Payback To Big Labor, While Our Cities & States Foot The Bill

Katie Packer
July 13, 2010

Over the last several months, Big Labor has been trying to find any possible way to push their forced unionization, anti-small business agenda in Washington, DC. And late last week, members of U.S. House added an amendment to the emergency supplemental appropriations bill, which would give the federal government new powers to override local decisions about public safety employees. With strong opposition coming from many Members of Congress, the amendment supported by Big Labor’s political benefactors has caught the eye of workers, as well as the small business community. The amendment – the Public Safety Employer-Employee Cooperation Act (PSEECA) – allows the government to step in and federalize the unionization process for police, firefighters and other emergency response and law enforcement personnel.

Should this receive sufficient support in the Senate and become law, it would place a stranglehold on the finances of cities, counties and state governments. They would be forced to abide by the outcome of these deals negotiated and required by the federal government, which in the past have included significantly higher salaries, augmented bonuses and benefit packages that vastly exceed the norm and are certainly more expensive than what local governments can afford as they face massive budget deficits.

This appears to be an attempt by Big Labor to call in political favors, while damaging state economies in the process. Senator Mike Enzi seems to agree as he stated, “This amendment would hit local municipalities during a time of budgetary crisis for no reason other than to reward big labor unions.”

Passing this amendment as part of the appropriations bill means new, higher and unfunded costs to states around the country that are already struggling. Introducing a new, federally-mandated program will only cause more economic hardship as it places the burden of financing the collective-bargaining agreements reached by national bureaucrats on local municipalities.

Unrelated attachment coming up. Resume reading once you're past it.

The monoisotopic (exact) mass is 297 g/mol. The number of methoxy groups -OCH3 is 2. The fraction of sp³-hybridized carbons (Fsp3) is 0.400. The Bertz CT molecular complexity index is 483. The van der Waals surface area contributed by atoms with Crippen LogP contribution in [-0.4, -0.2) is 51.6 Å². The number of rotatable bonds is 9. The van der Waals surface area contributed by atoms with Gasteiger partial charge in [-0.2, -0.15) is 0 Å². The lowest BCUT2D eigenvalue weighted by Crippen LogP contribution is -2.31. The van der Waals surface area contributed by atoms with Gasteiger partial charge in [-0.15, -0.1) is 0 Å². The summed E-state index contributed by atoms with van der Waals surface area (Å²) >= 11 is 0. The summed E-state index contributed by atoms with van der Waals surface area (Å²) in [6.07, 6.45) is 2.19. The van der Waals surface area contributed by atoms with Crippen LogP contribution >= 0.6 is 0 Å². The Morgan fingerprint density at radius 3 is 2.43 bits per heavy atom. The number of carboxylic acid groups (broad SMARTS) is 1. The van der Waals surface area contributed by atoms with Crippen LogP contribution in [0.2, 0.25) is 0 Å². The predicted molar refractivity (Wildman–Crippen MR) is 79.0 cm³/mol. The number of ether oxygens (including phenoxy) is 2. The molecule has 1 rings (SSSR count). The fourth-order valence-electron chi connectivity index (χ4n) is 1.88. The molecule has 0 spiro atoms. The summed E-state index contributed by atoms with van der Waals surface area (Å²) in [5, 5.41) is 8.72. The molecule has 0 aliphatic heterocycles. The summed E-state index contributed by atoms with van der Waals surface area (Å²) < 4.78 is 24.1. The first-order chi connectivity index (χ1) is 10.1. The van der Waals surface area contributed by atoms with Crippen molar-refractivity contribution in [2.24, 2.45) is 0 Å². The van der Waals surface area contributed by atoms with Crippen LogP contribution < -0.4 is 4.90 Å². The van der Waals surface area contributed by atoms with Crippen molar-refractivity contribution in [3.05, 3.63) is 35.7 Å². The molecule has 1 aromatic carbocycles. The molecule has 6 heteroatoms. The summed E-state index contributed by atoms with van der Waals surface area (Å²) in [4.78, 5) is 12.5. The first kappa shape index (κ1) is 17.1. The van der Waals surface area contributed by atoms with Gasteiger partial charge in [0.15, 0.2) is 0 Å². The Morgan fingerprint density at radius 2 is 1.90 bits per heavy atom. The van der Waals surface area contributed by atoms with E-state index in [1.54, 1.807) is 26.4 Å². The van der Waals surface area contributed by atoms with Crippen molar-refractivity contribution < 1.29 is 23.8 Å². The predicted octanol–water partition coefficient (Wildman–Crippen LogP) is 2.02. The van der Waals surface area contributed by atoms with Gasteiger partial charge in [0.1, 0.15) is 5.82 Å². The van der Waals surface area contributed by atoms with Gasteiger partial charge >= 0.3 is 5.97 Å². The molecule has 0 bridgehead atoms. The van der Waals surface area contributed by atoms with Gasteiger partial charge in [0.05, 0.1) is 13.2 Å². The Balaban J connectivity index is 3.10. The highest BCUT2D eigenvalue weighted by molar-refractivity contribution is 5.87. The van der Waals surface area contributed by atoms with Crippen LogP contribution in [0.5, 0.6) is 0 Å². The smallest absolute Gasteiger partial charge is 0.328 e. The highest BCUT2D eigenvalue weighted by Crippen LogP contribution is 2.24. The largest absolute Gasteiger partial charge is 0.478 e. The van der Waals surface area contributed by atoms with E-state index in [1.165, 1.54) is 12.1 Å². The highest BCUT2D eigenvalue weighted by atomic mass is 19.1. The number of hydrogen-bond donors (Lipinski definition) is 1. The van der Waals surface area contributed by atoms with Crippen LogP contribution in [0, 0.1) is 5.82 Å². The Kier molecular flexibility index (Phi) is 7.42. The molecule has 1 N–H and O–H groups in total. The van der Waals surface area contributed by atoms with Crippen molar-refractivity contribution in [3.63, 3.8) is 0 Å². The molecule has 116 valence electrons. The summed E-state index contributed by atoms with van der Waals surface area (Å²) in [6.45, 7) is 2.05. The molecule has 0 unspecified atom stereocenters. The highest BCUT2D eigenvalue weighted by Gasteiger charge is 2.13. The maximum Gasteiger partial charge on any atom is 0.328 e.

As these local governments attempt to balance their budgets, Big Labor sees an opportunity to seize more control of the workforce, which will in turn, line their pockets with increased union dues. But the impact that mandated collective bargaining would place on these communities could be devastating. Budgets that have built-in salaries and expenses for their local firemen and police officers would be subject to national unions’ standards. Ignoring local needs and economies, this could open wide the floodgates of financial burden on states around the country and result in less law enforcement and emergency response personnel threatening the citizenry in the process.

This seems to be nothing more than a political handout to give some form of payback to labor bosses being that Congress has been unable to pass the job-killing Employee ‘Forced’ Choice Act (EFCA).

Under EFCA, the unionization process changes from one of a secret ballot election to a public, card check system opening workers to intimidation and coercion. Additionally, by means of a government arbitrator, EFCA would allow salaries and benefits to be set by a federal bureaucrat – not employees and employers – in mandated contracts that would crush small businesses. Much like the collective-bargaining agreement with cities and states, EFCA would place the federal government in control over local, small businesses. EFCA is Big Labor’s top priority in Congress and since they have not been able to secure its passage, they are now looking to their supporters on Capitol Hill to advance other elements of the union agenda.

For instance, labor radical Craig Becker was placed on the National Labor Relations Board (NLRB) and we’re now seeing troubling activity coming from it. Becker, a former union attorney who received a Presidential recess appointment, is under investigation for violating an ethics pledge he made during his failed confirmation process where both Republicans and Democrats voted down his nomination.